Essay about méta by Evita Tsokanta


The adjective and occasionally noun, Meta originates in the Greek prefix meta- which

translates as something that comes after, or something that comes along with. In English,

the word has attained a more abstract meaning through various uses, meaning something

more comprehensive or even transcending beyond limits. Finally in epistemological terms,

meta suggests something self-referential, as if something is describing its own

characteristics. The exhibition méta by Kanella and Manos Chatzikonstantis encompasses all

its potential uses as if one negates the other but also through this negation, reinforces its

alternative meaning.


The process of creating these works involves a succession of events, individuals, and creative

decisions in the most apparent way, as a relay race. It all started when Kanella, having been

granted the luxury of time due to the first Covid-19 induced lockdown, studied her

surroundings in an unprecedented detail. She was surprised to observe that despite that

springtime phase of rebirth, her houseplants were not sprouting new leaves, but instead

shedding their existing ones. The symbolic attributes of a leaf are as ever-changing as the

transient object itself. They are always dependent on the state the leaf occupies at any given

moment. A green leaf symbolizes hope and growth, a brown one triggers the sense of decay

while finally, a golden one awakens the notion of renewal. As an emblem, it covers an entire

life cycle and even suggests its transcendence. The rare occurrence that Kanella witnessed is

what triggered her to collect the leaves and begin to mark this anomaly by passing her

needle and thread through them. It was an instance of decay transmuting into something

else, something beyond what the leaves were at that given moment.


Embroidery has long been a part of Kanella’s visual vocabulary. The handcraft value of

embroidery has been burdened with past notions of what was possible or even permitted

for a female. Traditionally categorized as an applied art, considered distinct from the high

arts genre, embroidery has been associated with the craft that was most fitting for a woman.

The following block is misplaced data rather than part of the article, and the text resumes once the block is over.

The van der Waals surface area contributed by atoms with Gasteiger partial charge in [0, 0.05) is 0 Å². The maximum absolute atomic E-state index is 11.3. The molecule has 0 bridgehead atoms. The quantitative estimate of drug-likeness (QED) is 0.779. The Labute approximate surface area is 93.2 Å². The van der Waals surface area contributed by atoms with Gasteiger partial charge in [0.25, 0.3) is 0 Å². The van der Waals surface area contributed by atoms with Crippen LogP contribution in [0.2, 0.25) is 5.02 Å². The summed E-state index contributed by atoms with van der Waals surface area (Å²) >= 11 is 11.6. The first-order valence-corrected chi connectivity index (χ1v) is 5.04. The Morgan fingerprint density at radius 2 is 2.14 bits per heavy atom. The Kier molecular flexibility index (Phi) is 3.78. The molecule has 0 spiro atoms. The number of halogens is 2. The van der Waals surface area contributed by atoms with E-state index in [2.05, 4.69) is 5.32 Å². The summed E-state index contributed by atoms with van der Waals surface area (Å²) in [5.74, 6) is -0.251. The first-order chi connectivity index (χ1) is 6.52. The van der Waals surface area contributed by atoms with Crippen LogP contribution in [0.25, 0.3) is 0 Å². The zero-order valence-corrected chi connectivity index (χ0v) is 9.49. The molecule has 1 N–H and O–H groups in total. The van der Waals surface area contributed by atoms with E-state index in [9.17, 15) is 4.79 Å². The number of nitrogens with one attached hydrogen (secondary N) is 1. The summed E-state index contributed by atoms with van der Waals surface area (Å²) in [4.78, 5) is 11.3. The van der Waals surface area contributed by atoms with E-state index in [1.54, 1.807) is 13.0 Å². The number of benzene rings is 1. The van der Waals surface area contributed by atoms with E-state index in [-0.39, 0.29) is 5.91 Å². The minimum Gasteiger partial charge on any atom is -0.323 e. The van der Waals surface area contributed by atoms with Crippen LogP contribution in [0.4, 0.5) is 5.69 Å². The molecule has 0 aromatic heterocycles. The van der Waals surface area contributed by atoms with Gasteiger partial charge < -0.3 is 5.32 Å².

Kanella appropriates this technique as a reclaim of the narrative of what the woman is

capable of, while repurposing it in a way that renders the high and applied art divide,

redundant. For Kanella embroidery is relative to a meditative pursuit, one that can lead to a

transcending state. It is an act that allows the mind to wander and simultaneously stay

present. Very similar to gazing at the sea, embroidery makes us consciously aware that while

everything changes around us, there is always the power of the centered self that ultimately

drives our thoughts and actions and grounds us to the current moment.


Manos came across Kanella’s Instagram posts of the embroidered leaves and was fascinated

by the transmutation of a decaying object into an entirely different entity that takes on a

new life, one that is celebrated through decoration. This fueled his own pre-existing

experimental searches in the studio. The relay race continued in his hands. Manos began to

observe the potential of what can occur out of what was considered terminal. Typical to his

practice, Manos is bemused by the notion of memory and even more so with the unspoken

memory. Like a detective, he zooms his camera in search for the untold stories that reveal

the most intimate aspects of a person, a place or even an object. Almost like looking through

a keyhole, he attempts to decipher the stories that haven’t necessarily been shared,

enriching his images with a layer beyond what is visible. The implied is where the essence

lies. These hidden stories are in fact what live on after someone or something has expired. In

past bodies of work, Manos has been preoccupied with the issue of commemoration. How

are the deceased visually represented to awaken their memory? As Susan Sontag declares,

all photographs are a memento mori. “To take a photograph is to participate in another

person’s (or thing’s) mortality”. Manos shot the leaves in various stages of their decay,

visualizing their perpetual cycle of motion and ever-evolving image. Adding a vignette effect

to these pictures, Manos references postmortem photography of the past inviting the

viewer to ponder on a transpired life journey and to imagine what might come after, beyond

the visual.


The collaboration of the two creators, a unique way of co-production, which presupposes a

rare amount of trust and freedom, is the core of méta. Kanella and Manos didn’t work

simultaneously, brainstorming and co-creating this project. Each continued their solo

practice but built on top of the other creator’s practice. In fact, it is Kanella’s initial

inspiration and subsequent artwork that acted as Manos’ trigger to develop her initial

concept with his own tools. In the process, their artistic practices have respectively evolved

and moved beyond their predecessors through exchange with one another. This exhibition is

the outcome of an ongoing dialogue on inspiration, intention, practice that ultimately led to

a common final work. The transition from personal to collective is mirrored in the move

from embroidery to photograph allowing the life cycle of the leaf to extend indefinitely

through the gaze of the viewer.


Evita Tsokanta

Art historian, Independent curator